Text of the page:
PSG's Path to Glory: Analyzing The Strategy Behind Their Record 12th Ligue 1 Title

For the first time in years, Paris Saint-Germain this season looked like a genuine team on the field instead of relying on flashes of brilliance from its superstars

Paris Saint-Germain won a record-extending 12th Ligue 1 title. Photo: AP

Paris Saint-Germain produced one of the most dominant seasons in the history of the French league despite clinching a record-extending 12th league title in an anticlimactic fashion. (More Football News)

Second-place Monaco's 3-2 loss at Lyon on Sunday gave PSG an unassailable 12-point lead with just three rounds left. PSG had wasted the chance to celebrate with its supporters at home by drawing 3-3 with struggling Le Havre on Saturday.

For the first time in years, PSG this season looked like a genuine team on the field instead of relying on flashes of brilliance from its superstars.

But splashing the cash again played a big role in PSG's success. The Parisian club's budget this season is as large as the budgets of Marseille, Lyon and Monaco combined.

Here's how PSG did it:

Luis Campos

The dominant season bears the fingerprints of PSG strategic adviser Luis Campos, the mastermind who previously helped Monaco and Lille build winning squads as their sporting director. PSG lost the league title to Monaco in 2017 and Lille in 2021. Campos was sitting next to PSG president Nasser Al-Khelaifi to watch Saturday's game at Parc des Princes.

“I am very pleased with our professional and personal relationship. I would like to be at the club for many years with Luis Campos,” PSG coach Luis Enrique said through a translator. “We talk about the present and the future on a daily basis.”

Instead of signing superstars, PSG focused on adding more depth to the squad. In the past, PSG had more stars but a weak bench, which became a problem when some key players got injured.

Younger And Versatile

In its transfer strategy, PSG ruthlessly rebuilt its squad by replacing declining stars with younger players. There was an emphasis on signing French players to remove any time needed to adapt to a new country. The club also targeted players who can operate in several positions, making it easier for the coach to rotate the team.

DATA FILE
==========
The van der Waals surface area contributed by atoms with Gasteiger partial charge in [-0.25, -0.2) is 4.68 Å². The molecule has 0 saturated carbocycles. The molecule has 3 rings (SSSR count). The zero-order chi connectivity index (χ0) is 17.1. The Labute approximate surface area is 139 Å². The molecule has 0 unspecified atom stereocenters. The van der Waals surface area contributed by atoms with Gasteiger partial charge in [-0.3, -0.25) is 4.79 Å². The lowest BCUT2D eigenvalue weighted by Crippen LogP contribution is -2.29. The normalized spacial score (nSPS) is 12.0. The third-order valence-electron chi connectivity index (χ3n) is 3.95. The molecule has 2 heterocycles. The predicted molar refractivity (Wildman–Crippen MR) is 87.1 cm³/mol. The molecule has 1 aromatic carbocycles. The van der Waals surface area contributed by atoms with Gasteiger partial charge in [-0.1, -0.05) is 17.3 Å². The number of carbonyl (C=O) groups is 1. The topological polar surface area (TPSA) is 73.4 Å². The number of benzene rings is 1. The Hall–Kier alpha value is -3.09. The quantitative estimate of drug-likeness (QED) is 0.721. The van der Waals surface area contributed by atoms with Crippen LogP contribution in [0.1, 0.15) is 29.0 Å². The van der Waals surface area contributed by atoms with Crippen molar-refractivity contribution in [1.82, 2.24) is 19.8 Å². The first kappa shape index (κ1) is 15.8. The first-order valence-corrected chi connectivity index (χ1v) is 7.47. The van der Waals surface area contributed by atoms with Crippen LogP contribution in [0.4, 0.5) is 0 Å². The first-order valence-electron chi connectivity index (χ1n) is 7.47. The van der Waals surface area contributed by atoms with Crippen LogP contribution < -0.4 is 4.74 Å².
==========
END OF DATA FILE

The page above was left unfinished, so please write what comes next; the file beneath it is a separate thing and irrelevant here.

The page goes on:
At the back, PSG upgraded on Juan Bernat in the left back position by signing Lucas Hernandez and replaced veteran Sergio Ramos by signing center backs Milan Skriniar (a player in his prime) and Lucas Beraldo (a promising prospect).

In midfield, PSG offloaded the disappointing Leandro Paredes and the underperforming Marco Verratti and Georginio Wijnaldum to sign Manuel Ugarte and Lee Kang-in, and the more experienced Marco Asensio.

In attack, PSG opted to replace soccer greats Neymar and Messi with different types of players. The club hired French wingers Bradley Barcola and Ousmane Dembele, who provided more natural width whereas Neymar and Messi often drifted infield to combine in tight spaces. PSG also sent out on loan Hugo Ekitike to Eintracht Frankfurt while signing more physical center forwards in Goncalo Ramos and Randal Kolo Muani.

Improved Defence

PSG pipped Lens to the post by just a point last season but cruised to the title this season, thanks in large part to PSG's improving defense. Luis Enrique has turned PSG into a team harder to beat, conceding 0.93 goals per game compared to 1.05 last season.

The new champion has lost only once in 31 games in the league this year — compared to seven defeats last season. Having young, hungry forwards press high up the pitch helped protect the backline.

Supporting Cast

PSG has scored slightly more goals per game than last season despite the departures of Neymar and Messi.

Replacing Messi and Neymar was always going to be a difficult task, especially since they each had goals and assists in double digits, combining for 29 goals and 27 assists in the league last season.

On paper, this put more pressure on star striker Kylian Mbappe to score goals. But a different approach helped PSG spread the goals and assists around with Ramos, Kolo Muani, Dembele, Barcola and Asensio combining for 27 goals and 22 assists.

The midfielders also stepped up with Vitinha, Zaire-Emery and Lee combining for 11 goals and 10 assists.

No Serious Rival

It took time for the team to gel. PSG only won three of its first seven league games. But it then reached its cruising speed by winning eight straight league games, snatching the top spot in November.

Monaco, Nice and Brest swapped the lead in the early rounds but couldn't match PSG's pace. PSG got a five-point lead at the halfway stage and extended it to 13 points over Brest in mid-February.

In the end, what made PSG's title run so comfortable was the lack of persistent, credible challengers. Lens overachieved last season and didn't have a squad deep enough to compete both in the domestic league and the Champions League. Marseille and Lyon created problems of their own by changing managers and making some erratic signings. And Monaco was in a rebuilding phase and lacked a strong bench to really contend.